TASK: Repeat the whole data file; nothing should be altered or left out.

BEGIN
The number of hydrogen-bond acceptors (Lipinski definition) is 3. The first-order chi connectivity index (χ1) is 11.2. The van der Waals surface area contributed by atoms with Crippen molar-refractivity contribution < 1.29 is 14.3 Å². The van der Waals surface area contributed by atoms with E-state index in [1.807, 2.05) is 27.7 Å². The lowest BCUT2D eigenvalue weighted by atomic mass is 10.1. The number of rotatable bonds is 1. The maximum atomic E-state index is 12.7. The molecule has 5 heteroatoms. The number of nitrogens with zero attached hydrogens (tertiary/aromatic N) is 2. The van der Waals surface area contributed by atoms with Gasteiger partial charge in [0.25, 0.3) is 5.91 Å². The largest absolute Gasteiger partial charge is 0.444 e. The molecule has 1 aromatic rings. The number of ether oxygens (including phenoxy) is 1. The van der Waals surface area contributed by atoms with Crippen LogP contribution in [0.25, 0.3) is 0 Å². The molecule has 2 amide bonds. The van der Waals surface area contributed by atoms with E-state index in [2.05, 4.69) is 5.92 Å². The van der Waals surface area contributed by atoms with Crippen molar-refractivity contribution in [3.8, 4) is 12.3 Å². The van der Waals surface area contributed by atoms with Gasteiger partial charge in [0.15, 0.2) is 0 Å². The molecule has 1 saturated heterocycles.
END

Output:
The number of hydrogen-bond acceptors (Lipinski definition) is 3. The first-order chi connectivity index (χ1) is 11.2. The van der Waals surface area contributed by atoms with Crippen molar-refractivity contribution < 1.29 is 14.3 Å². The van der Waals surface area contributed by atoms with E-state index in [1.807, 2.05) is 27.7 Å². The lowest BCUT2D eigenvalue weighted by atomic mass is 10.1. The number of rotatable bonds is 1. The maximum atomic E-state index is 12.7. The molecule has 5 heteroatoms. The number of nitrogens with zero attached hydrogens (tertiary/aromatic N) is 2. The van der Waals surface area contributed by atoms with Gasteiger partial charge in [0.25, 0.3) is 5.91 Å². The largest absolute Gasteiger partial charge is 0.444 e. The molecule has 1 aromatic rings. The number of ether oxygens (including phenoxy) is 1. The van der Waals surface area contributed by atoms with Crippen LogP contribution in [0.25, 0.3) is 0 Å². The molecule has 2 amide bonds. The van der Waals surface area contributed by atoms with E-state index in [2.05, 4.69) is 5.92 Å². The van der Waals surface area contributed by atoms with Crippen molar-refractivity contribution in [3.8, 4) is 12.3 Å². The van der Waals surface area contributed by atoms with Gasteiger partial charge in [0.15, 0.2) is 0 Å². The molecule has 1 saturated heterocycles.